If turkeys are getting nervous and high school football rivalries are about to hit their climax, it must be time for the Bruins to heat up.
One year after roaring into Thanksgiving with wins in four of five games and then reeling off five straight after chowing down on Turkey Day, the Bruins are again on a late-November roll.
With a 4-2 win at St. Louis Monday night, the Bruins earned a three-game winning streak for the first time all season. It should be noted that last fall the Bruins dropped their Thanksgiving Eve game at Buffalo, so if Boston holds true to form the sure money will be on the Minnesota Wild Wednesday. But if the Bruins can emerge from Thanksgiving with anything resembling the 15-wins-in-16-games stretch they produced last season, preseason prognosticators who had the Bruins among the handful of title contenders might finally look like they knew what they were talking about.
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Marc Savard's return Monday gave the Bruins one of the first chances to use their full lineup.
Just a week ago it was all gloom and doom for the Bruins because they'd sleep-skated through a dreadful 4-1 loss to the New York Islanders at TD Garden. The reasons for the turnaround in the last seven days are the same reasons the Bruins might be able to at least make a run at first place over the next week or so even if they don't match last November's remarkable stretch of success.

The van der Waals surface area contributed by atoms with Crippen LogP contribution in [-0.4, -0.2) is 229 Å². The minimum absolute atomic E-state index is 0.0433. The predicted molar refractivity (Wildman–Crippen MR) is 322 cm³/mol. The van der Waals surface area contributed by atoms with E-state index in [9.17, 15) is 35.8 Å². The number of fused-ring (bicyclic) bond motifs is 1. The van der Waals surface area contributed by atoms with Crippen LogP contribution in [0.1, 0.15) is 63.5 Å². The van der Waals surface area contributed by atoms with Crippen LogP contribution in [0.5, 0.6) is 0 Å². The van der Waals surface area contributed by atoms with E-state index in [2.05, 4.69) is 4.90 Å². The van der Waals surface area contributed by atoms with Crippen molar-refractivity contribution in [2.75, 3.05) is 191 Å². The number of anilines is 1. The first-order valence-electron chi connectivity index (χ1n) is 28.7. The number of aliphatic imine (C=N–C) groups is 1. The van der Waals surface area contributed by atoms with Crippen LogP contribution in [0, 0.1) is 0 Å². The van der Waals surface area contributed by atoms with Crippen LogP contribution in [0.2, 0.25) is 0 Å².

With Marc Savard and Milan Lucic -- both looking like they never missed a minute of action -- back in the lineup, everyone else on the roster is better able to slide into the slots on the depth chart they were supposed to fill when the season opened. And against the Blues, every player lived up to his job description, even under the duress of a 16-6 shot deficit in the first period and a St. Louis forecheck that resembled a jailhouse blitz.
Patrice Bergeron 's four-point night included two assists while orchestrating plays on the newly formed second power-play unit. A third came as the result of his tenacious penalty killing, the type of play that's going to make Bergeron a Selke Trophy candidate (for best defensive forward) as this season rolls on.
After same shaky moments breaking the puck out through the first 20 minutes, the Bruins' top four defensemen -- Zdeno Chara, Derek Morris, Dennis Wideman and Andrew Ference -- regrouped and got the job done against some hard-charging Blues forecheckers. That quartet of blueliners also combined for 11 blocked shots in front of emerging star goaltender Tuukka Rask (29 saves).
Mark Recchi and Marco Sturm both had great nights, and not just because they both found the back of the net. Both veterans, who looked like they were playing in slow motion last week, have found another gear that's resulted in outstanding three-zone play and made the Bruins a four-line threat again.
While coach Claude Julien and his staff would be sure to deflect credit for the Bruins' turnaround in the players' direction, the men behind the bench deserve their fair share of kudos. Moves that have paid off include putting Wideman and Ference back together in order to provide Wideman more offensive opportunities (and make sure someone was back to cover his mistakes), creating two better-balanced power-play units (with Bergeron back at the point) and getting guys like Recchi and Sturm to increase their performance level.
Should Julien keep pressing the right buttons and his minions continue to live up to their advanced billing, the Bruins will enjoy another great holiday season.